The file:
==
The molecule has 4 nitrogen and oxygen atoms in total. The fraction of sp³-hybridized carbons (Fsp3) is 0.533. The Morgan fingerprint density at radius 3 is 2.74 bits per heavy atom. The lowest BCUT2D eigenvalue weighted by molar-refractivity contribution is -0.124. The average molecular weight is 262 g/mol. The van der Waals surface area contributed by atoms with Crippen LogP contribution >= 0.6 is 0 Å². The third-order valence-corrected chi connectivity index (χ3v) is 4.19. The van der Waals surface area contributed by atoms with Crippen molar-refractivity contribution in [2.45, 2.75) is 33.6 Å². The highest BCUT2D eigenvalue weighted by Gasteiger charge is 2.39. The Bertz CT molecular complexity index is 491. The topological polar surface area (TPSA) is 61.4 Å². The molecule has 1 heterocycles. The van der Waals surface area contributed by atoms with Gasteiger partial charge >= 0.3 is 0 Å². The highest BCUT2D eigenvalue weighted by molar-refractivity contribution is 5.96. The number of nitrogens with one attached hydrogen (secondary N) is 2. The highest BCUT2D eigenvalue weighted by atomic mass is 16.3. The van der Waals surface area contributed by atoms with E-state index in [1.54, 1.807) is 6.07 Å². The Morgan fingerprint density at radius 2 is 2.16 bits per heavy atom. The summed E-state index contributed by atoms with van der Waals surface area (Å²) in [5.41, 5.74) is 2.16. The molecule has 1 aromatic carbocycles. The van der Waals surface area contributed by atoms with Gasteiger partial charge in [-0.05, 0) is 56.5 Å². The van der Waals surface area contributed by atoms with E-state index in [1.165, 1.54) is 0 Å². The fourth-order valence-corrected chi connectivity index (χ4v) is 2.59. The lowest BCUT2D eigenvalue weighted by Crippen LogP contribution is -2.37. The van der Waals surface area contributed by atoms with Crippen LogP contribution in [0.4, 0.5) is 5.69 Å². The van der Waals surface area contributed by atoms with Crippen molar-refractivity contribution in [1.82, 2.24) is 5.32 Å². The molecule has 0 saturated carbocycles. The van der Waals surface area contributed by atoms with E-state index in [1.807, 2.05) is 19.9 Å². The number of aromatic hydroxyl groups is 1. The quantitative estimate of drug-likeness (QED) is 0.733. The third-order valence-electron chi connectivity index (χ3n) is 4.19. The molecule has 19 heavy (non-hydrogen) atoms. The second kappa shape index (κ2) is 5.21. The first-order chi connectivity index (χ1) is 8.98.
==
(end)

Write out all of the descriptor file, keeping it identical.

The molecule has 4 nitrogen and oxygen atoms in total. The fraction of sp³-hybridized carbons (Fsp3) is 0.533. The Morgan fingerprint density at radius 3 is 2.74 bits per heavy atom. The lowest BCUT2D eigenvalue weighted by molar-refractivity contribution is -0.124. The average molecular weight is 262 g/mol. The van der Waals surface area contributed by atoms with Crippen LogP contribution >= 0.6 is 0 Å². The third-order valence-corrected chi connectivity index (χ3v) is 4.19. The van der Waals surface area contributed by atoms with Crippen molar-refractivity contribution in [2.45, 2.75) is 33.6 Å². The highest BCUT2D eigenvalue weighted by Gasteiger charge is 2.39. The Bertz CT molecular complexity index is 491. The topological polar surface area (TPSA) is 61.4 Å². The molecule has 1 heterocycles. The van der Waals surface area contributed by atoms with Gasteiger partial charge >= 0.3 is 0 Å². The highest BCUT2D eigenvalue weighted by molar-refractivity contribution is 5.96. The number of nitrogens with one attached hydrogen (secondary N) is 2. The highest BCUT2D eigenvalue weighted by atomic mass is 16.3. The van der Waals surface area contributed by atoms with E-state index in [1.54, 1.807) is 6.07 Å². The Morgan fingerprint density at radius 2 is 2.16 bits per heavy atom. The summed E-state index contributed by atoms with van der Waals surface area (Å²) in [5.41, 5.74) is 2.16. The molecule has 1 aromatic carbocycles. The van der Waals surface area contributed by atoms with Gasteiger partial charge in [-0.05, 0) is 56.5 Å². The van der Waals surface area contributed by atoms with E-state index in [1.165, 1.54) is 0 Å². The fourth-order valence-corrected chi connectivity index (χ4v) is 2.59. The lowest BCUT2D eigenvalue weighted by Crippen LogP contribution is -2.37. The van der Waals surface area contributed by atoms with Crippen LogP contribution in [0.4, 0.5) is 5.69 Å². The van der Waals surface area contributed by atoms with Crippen molar-refractivity contribution in [1.82, 2.24) is 5.32 Å². The molecule has 0 saturated carbocycles. The van der Waals surface area contributed by atoms with E-state index in [1.807, 2.05) is 19.9 Å². The number of aromatic hydroxyl groups is 1. The quantitative estimate of drug-likeness (QED) is 0.733. The third-order valence-electron chi connectivity index (χ3n) is 4.19. The molecule has 19 heavy (non-hydrogen) atoms. The second kappa shape index (κ2) is 5.21. The first-order chi connectivity index (χ1) is 8.98.